How to Build Continuous Integration Into Your Splunk App Development Process

This year my resolution has been to learn more about automated testing and continuous integration. One of the projects I've been working on has been getting apps successfully submitted to Splunk that don't somehow violate their rules. This tutorial goes over the process–which includes some automation–of how to build and submit a good app.

Introducing: Annoying Problem #6,399

Every year around this time I make little resolutions to myself. I’m a rebel so I make them in February or March instead of January 1st. Last year, my resolution was to learn more about, and use, Git for my projects, which I have (for the most part) successfully accomplished. This year, it has been to learn more about automated testing and continuous integration with some of my projects. 

Enter: the annoyance.

Normally, all I need to get started on something new is to be really annoyed at the problem I’m trying to solve. In this case, the problem was getting apps submitted to Splunk that weren’t in some violation of their instructions (the amount of submissions that violate security and/or good coding rules happens, a lot). I wanted to spell out my thinking a little bit in the hope of a.) helping someone else at some of the things they get annoyed at and b.) having something my developers will take it into account when they start chasing me with pitchforks. So, here we go.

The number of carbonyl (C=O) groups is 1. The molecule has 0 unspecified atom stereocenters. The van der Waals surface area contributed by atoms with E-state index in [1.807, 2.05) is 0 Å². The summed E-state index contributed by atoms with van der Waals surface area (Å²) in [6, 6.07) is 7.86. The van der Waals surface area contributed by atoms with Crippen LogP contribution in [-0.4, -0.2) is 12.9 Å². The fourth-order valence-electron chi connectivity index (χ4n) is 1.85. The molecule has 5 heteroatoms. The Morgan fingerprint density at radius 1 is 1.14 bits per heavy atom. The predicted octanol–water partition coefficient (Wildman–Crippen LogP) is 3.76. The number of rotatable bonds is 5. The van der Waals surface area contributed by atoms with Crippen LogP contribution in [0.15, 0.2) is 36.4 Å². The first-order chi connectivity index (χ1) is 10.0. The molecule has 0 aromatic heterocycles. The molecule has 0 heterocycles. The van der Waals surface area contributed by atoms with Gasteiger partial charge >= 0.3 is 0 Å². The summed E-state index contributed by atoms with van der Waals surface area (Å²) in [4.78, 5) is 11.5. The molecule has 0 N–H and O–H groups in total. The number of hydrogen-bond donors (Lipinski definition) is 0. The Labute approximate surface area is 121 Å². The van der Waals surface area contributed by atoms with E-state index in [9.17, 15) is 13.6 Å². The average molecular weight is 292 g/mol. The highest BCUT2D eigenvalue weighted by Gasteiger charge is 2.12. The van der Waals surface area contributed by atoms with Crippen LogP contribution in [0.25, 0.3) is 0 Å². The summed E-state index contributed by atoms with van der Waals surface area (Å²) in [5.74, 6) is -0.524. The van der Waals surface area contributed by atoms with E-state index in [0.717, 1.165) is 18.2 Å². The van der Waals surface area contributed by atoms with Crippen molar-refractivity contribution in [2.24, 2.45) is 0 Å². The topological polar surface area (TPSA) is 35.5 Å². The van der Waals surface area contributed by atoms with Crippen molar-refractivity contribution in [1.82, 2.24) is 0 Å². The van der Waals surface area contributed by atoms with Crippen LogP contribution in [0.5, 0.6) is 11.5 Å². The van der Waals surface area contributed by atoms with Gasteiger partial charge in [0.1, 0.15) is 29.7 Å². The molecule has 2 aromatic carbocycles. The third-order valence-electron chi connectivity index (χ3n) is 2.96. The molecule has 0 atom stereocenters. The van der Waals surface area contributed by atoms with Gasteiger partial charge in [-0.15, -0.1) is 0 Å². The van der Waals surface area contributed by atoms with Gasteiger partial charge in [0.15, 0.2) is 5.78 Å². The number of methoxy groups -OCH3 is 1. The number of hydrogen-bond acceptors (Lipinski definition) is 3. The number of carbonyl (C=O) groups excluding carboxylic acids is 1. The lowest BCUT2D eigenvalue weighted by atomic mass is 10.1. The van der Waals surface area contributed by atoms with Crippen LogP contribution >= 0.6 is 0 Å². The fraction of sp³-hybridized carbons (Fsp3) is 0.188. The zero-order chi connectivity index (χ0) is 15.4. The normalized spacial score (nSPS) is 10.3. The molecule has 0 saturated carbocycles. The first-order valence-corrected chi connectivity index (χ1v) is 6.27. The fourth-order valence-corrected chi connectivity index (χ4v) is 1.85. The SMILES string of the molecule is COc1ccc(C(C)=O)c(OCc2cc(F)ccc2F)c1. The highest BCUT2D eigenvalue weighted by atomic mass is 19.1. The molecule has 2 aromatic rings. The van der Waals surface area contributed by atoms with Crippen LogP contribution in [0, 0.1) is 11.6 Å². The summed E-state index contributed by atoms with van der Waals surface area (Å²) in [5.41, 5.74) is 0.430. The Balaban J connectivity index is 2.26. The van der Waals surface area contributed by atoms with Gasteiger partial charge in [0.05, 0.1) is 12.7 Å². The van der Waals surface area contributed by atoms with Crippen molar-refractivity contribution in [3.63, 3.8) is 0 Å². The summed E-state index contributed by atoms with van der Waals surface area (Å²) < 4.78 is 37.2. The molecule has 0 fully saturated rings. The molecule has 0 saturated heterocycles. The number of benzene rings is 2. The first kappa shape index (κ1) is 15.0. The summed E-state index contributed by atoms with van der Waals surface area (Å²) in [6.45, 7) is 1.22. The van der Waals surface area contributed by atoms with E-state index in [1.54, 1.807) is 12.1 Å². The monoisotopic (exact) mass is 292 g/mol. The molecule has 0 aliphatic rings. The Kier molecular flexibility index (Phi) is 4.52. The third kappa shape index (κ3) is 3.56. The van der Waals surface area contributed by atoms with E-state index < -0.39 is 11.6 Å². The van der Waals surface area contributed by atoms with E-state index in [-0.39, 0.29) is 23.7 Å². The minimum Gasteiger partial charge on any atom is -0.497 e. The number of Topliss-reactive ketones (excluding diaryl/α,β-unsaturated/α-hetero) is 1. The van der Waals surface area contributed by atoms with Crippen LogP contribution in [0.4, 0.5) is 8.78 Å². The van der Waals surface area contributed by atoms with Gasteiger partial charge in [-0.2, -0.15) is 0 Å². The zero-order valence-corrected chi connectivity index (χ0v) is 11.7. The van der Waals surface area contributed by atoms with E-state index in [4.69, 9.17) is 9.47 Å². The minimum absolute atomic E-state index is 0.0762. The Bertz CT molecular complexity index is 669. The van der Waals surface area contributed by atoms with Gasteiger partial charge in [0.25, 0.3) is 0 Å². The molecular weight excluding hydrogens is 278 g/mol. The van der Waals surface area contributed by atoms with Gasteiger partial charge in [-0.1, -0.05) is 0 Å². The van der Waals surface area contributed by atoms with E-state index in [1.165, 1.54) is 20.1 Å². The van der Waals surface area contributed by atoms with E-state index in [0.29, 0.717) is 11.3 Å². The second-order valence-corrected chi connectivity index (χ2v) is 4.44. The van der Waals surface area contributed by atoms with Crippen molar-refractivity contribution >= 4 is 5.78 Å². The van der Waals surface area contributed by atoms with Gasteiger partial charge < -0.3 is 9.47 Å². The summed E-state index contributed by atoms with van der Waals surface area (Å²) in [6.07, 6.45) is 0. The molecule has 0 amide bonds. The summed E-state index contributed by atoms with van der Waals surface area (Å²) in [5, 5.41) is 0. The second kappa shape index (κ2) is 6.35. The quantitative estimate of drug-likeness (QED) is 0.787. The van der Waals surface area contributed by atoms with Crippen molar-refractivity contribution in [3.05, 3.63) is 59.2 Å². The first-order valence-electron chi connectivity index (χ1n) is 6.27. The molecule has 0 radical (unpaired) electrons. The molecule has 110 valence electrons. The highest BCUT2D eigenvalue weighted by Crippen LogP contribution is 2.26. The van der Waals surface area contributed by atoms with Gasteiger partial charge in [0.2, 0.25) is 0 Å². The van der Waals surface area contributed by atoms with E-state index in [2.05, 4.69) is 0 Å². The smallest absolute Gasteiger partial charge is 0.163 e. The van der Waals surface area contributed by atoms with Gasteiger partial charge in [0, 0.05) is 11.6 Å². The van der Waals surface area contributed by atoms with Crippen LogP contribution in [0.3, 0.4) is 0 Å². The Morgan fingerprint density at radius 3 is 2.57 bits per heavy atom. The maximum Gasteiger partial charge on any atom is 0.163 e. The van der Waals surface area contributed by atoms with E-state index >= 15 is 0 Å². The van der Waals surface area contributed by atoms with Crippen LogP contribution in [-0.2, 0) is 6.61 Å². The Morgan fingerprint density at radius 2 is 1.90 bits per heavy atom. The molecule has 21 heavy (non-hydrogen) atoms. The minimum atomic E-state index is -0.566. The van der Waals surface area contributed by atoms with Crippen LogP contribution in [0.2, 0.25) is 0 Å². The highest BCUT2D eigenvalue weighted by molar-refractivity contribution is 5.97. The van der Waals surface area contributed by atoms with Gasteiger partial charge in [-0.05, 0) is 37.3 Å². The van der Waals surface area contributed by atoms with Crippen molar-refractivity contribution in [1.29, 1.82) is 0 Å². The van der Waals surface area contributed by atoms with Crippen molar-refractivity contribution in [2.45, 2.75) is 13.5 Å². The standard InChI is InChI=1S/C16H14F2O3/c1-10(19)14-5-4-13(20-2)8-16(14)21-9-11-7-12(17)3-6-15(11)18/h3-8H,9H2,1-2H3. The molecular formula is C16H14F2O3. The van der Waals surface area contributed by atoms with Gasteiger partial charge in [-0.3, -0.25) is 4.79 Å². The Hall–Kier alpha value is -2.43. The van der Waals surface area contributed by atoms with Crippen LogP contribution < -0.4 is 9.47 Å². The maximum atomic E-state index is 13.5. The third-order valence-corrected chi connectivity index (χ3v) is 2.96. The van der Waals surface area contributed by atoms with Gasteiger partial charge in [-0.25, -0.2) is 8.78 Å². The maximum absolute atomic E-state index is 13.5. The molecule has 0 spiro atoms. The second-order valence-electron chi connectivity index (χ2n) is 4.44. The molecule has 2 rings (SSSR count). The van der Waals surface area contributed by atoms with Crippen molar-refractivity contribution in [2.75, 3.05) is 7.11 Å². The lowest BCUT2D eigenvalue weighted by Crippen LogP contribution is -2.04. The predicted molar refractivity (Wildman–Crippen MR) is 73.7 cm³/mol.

Let’s put some automation in the process

We build A LOT of Splunk apps, some of which get punted back to us for a variety of reasons. Some are handled by AppInspect, or at least it tells us about them, and others it does not.

I decided to try to minimize/shorten the process of us building and submitting a good app, one that follows their rules and pretty much the rules of the world in general. I would not call this "fully continuous integration", or anything like that, because it doesn't really push anywhere; however, it is definitely some of the automation we have needed.

An overview of the process goes like this:

Coder Commits code to GitLab (our internal git server) -- CI/CD gitlab-runner gets the configuration from our configuration file (.gilab-ci.yml) and runs all the tests, in order (set in the stages section), and only runs the next test if the one before it passes -- it will then notify the developer of the status (email, Slack, whatever you have configured).

We use GitLab internally so this process works with their internal CI/CD system. I am unsure if it works with public GitHub’s, but that’s next on my list for this project/learning expedition. At any rate, at this point I would like to explain how this all works, because I’ve found a lot of information about this topic doesn’t really do that. Fair warning though, I learned how to code before versioning systems were really popular and so I might be a little cranky toward some of this stuff.

The steps to make this work are as follows:

  1. Grab the and rename it to .gilab-ci.yml in the root of your repository.
  2. Grab the .gitattributes files and put it in the root of your repository.